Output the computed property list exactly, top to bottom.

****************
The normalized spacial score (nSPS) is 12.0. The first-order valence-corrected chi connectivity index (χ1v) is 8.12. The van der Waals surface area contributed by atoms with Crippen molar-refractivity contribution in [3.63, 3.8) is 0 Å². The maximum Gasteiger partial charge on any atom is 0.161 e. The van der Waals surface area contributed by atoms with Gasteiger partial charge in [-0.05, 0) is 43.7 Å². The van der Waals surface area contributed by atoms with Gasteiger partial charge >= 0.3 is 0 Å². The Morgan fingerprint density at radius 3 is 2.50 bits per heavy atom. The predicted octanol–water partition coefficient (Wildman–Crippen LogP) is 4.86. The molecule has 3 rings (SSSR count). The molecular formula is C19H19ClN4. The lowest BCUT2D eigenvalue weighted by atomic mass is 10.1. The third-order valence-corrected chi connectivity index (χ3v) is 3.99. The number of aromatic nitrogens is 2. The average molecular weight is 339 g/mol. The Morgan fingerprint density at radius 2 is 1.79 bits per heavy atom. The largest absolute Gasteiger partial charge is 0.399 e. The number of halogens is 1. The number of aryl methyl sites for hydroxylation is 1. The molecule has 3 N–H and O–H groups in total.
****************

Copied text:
The normalized spacial score (nSPS) is 12.0. The first-order valence-corrected chi connectivity index (χ1v) is 8.12. The van der Waals surface area contributed by atoms with Crippen molar-refractivity contribution in [3.63, 3.8) is 0 Å². The maximum Gasteiger partial charge on any atom is 0.161 e. The van der Waals surface area contributed by atoms with Gasteiger partial charge in [-0.05, 0) is 43.7 Å². The van der Waals surface area contributed by atoms with Gasteiger partial charge >= 0.3 is 0 Å². The Morgan fingerprint density at radius 3 is 2.50 bits per heavy atom. The predicted octanol–water partition coefficient (Wildman–Crippen LogP) is 4.86. The molecule has 3 rings (SSSR count). The molecular formula is C19H19ClN4. The lowest BCUT2D eigenvalue weighted by atomic mass is 10.1. The third-order valence-corrected chi connectivity index (χ3v) is 3.99. The number of aromatic nitrogens is 2. The average molecular weight is 339 g/mol. The Morgan fingerprint density at radius 2 is 1.79 bits per heavy atom. The largest absolute Gasteiger partial charge is 0.399 e. The number of halogens is 1. The number of aryl methyl sites for hydroxylation is 1. The molecule has 3 N–H and O–H groups in total.